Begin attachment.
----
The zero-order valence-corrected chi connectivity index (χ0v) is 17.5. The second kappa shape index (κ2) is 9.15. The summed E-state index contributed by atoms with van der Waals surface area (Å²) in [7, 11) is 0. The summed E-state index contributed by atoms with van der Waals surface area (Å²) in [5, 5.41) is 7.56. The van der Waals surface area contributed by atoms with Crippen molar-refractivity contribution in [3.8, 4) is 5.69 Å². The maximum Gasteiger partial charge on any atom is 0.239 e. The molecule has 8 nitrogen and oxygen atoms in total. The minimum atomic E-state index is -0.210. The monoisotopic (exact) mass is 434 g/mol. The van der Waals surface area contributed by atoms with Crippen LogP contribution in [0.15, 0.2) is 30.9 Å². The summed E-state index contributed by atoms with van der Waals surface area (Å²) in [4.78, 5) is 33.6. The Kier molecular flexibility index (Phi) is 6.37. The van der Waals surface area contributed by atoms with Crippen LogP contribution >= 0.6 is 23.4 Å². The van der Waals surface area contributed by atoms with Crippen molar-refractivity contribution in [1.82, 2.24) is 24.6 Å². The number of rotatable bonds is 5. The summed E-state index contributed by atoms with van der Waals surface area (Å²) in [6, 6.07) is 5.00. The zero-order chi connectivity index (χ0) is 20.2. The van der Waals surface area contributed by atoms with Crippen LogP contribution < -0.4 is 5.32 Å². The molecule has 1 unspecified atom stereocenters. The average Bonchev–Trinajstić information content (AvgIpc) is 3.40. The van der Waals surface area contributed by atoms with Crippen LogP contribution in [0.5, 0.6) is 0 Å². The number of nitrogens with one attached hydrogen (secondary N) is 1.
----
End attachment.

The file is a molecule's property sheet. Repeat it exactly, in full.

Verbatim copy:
The zero-order valence-corrected chi connectivity index (χ0v) is 17.5. The second kappa shape index (κ2) is 9.15. The summed E-state index contributed by atoms with van der Waals surface area (Å²) in [7, 11) is 0. The summed E-state index contributed by atoms with van der Waals surface area (Å²) in [5, 5.41) is 7.56. The van der Waals surface area contributed by atoms with Crippen molar-refractivity contribution in [3.8, 4) is 5.69 Å². The maximum Gasteiger partial charge on any atom is 0.239 e. The molecule has 8 nitrogen and oxygen atoms in total. The minimum atomic E-state index is -0.210. The monoisotopic (exact) mass is 434 g/mol. The van der Waals surface area contributed by atoms with Crippen LogP contribution in [0.15, 0.2) is 30.9 Å². The summed E-state index contributed by atoms with van der Waals surface area (Å²) in [4.78, 5) is 33.6. The Kier molecular flexibility index (Phi) is 6.37. The van der Waals surface area contributed by atoms with Crippen LogP contribution >= 0.6 is 23.4 Å². The van der Waals surface area contributed by atoms with Crippen molar-refractivity contribution in [1.82, 2.24) is 24.6 Å². The number of rotatable bonds is 5. The summed E-state index contributed by atoms with van der Waals surface area (Å²) in [6, 6.07) is 5.00. The zero-order chi connectivity index (χ0) is 20.2. The van der Waals surface area contributed by atoms with Crippen LogP contribution < -0.4 is 5.32 Å². The molecule has 1 unspecified atom stereocenters. The average Bonchev–Trinajstić information content (AvgIpc) is 3.40. The van der Waals surface area contributed by atoms with Crippen LogP contribution in [0.5, 0.6) is 0 Å². The number of nitrogens with one attached hydrogen (secondary N) is 1.